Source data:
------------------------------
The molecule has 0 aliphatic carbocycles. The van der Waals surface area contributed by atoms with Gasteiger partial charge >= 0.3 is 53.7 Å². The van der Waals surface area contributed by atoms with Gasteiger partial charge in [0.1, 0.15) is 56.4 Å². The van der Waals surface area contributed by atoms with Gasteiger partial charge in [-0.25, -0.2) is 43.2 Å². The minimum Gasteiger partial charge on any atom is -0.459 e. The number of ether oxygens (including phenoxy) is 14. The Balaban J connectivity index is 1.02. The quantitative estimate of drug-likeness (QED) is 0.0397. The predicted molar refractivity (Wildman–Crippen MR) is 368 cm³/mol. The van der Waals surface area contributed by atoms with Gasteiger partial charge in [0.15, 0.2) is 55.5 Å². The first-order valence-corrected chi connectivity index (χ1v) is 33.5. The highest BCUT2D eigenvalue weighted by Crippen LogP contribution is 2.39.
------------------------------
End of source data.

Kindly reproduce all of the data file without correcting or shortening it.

The molecule has 0 aliphatic carbocycles. The van der Waals surface area contributed by atoms with Gasteiger partial charge >= 0.3 is 53.7 Å². The van der Waals surface area contributed by atoms with Gasteiger partial charge in [0.1, 0.15) is 56.4 Å². The van der Waals surface area contributed by atoms with Gasteiger partial charge in [-0.25, -0.2) is 43.2 Å². The minimum Gasteiger partial charge on any atom is -0.459 e. The number of ether oxygens (including phenoxy) is 14. The Balaban J connectivity index is 1.02. The quantitative estimate of drug-likeness (QED) is 0.0397. The predicted molar refractivity (Wildman–Crippen MR) is 368 cm³/mol. The van der Waals surface area contributed by atoms with Gasteiger partial charge in [0.15, 0.2) is 55.5 Å². The first-order valence-corrected chi connectivity index (χ1v) is 33.5. The highest BCUT2D eigenvalue weighted by Crippen LogP contribution is 2.39.